Since Leff’s departure, the Office of the Pardon Attorney remains overwhelmed. In January, the office only had 10 lawyers, which The New York Times noted is “virtually the same size it was 20 years ago,” despite the fact that the number of clemency petitions has increased substantially. “From all accounts of what we’ve heard, the president is personally engaged in this issue,” an observer said. “I think the problem isn’t lack of will, but the lack of infrastructure.”

Early this year, OPA announced it was hiring 16 new attorneys, which would bring the total number of lawyers in the office to 26.

With 10,621 commutation petitions pending in May, and only 26 attorneys available to review, this means that each staffer is responsible for thoroughly reviewing roughly 408 petitions each over the next 6 or so months before Obama leaves office. And the petitions lucky enough to get vetted through the first stage have to endure the bureaucratic vetting process in place before eventually landing on the president’s desk.

Volunteer lawyers known as Clemency Project 2014 have been vetting petitions for the Pardon Attorney. As of June 2, CP14 has sent only 1,150 petitions to the Office of the Pardon Attorney for review. Of those, 145 petitions have been acted on, which means they’ve either been granted or denied by the President, and 111 have been granted.

At this pace, the Reason article argued, “it seems likely that Obama’s clemency initiative will benefit few, while the majority of otherwise eligible inmates will remain behind bars.”

Reason, President Obama’s Clemency Project is a bureaucratic nightmare (June 10, 2016)



The Department of Justice Office of Inspector General complained in a report last week that BOP spent $100 million in 2014 than other federal agencies paid for the same services.   Thus, the report suggested, it’s not surprising that BOP’s spending for outside medical services increased 24 percent that year, while its overall budget increased at less than half that rate.

Kick160620The OIG said, “We found that the BOP is the only federal agency that pays for medical care that is not covered under a statute or regulation under which the government sets the agency’s reimbursement rates, usually at the Medicare rate. Instead, the BOP solicits and awards a comprehensive medical services contract for each BOP institution to obtain outside medical services. At the end of FY 2014, all of the BOP’s comprehensive medical services contracts paid a premium above the applicable rates paid by Medicare for medical services.”

The report said that BOP “has historically opposed” to being required to may Medicare reimbursement rates, like other federal law enforcement agencies are required to do. BOP said that because its inmates are generally incarcerated for longer periods than detainees held by other federal law enforcement agencies, it must provide both acute and chronic (long-term) medical care for its inmates, while other law enforcement agencies provide only acute care. The OIG found that BOP “has not fully explored other legislative options that might help it control its medical costs without compromising provider access… As a result, while federal law requires that medical providers who treat members of the military and their dependents, Veterans, Native Americans, federal pre-trial detainees, and immigration detainees accept the Medicare rate when reimbursed by the federal government, those same providers are allowed to charge the BOP a premium above the Medicare rate when treating BOP inmates.”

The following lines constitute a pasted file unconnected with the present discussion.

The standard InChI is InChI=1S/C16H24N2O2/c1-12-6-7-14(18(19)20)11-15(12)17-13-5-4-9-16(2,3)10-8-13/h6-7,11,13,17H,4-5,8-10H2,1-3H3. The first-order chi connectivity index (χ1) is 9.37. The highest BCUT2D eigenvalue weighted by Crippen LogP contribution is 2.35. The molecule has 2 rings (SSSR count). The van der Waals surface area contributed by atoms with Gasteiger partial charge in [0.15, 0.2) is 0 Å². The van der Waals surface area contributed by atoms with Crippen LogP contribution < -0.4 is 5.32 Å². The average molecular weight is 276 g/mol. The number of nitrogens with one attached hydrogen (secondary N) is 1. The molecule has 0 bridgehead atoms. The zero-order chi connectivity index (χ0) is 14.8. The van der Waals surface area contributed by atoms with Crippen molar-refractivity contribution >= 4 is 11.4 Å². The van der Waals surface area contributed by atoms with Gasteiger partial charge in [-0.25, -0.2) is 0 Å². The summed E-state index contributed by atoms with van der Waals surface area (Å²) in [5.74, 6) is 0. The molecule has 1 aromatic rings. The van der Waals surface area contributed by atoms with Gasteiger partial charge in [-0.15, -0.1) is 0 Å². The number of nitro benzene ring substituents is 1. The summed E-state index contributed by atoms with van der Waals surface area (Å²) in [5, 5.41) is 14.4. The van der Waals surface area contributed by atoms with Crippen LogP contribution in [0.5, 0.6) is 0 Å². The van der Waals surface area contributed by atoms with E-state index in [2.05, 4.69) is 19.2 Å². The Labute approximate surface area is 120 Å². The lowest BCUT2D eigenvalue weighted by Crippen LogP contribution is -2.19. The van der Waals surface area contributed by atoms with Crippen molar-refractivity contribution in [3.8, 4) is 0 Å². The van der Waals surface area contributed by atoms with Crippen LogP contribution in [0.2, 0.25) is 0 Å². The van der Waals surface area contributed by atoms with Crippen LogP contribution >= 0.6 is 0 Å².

DOJ Office of Inspector General, The Federal Bureau of Prisons’ reimbursement rates for outside medical care (June 2016)



Defendant John Doe Brown (we’re using a pseudonym here) was convicted of production of child porn, for photographing three minors. The district court hammered him with a 60-year sentence, commenting repeatedly on “the trauma to these three children,” the fact that “three children” would have to “worry for the rest of their lives” about the photographs, and that Brown “destroyed the lives of three specific children.”

There's nothing like getting your facts straight, Your Honor ...
There’s nothing like getting your facts straight, Your Honor …

The problem was that while two of the kids had been posed for pictures, John Doe had taken photos of the third child only while she slept. In fact, her mother declined to submit a victim impact statement specifically because her daughter “was unaware of the abuse” and had experienced “no negative impact.”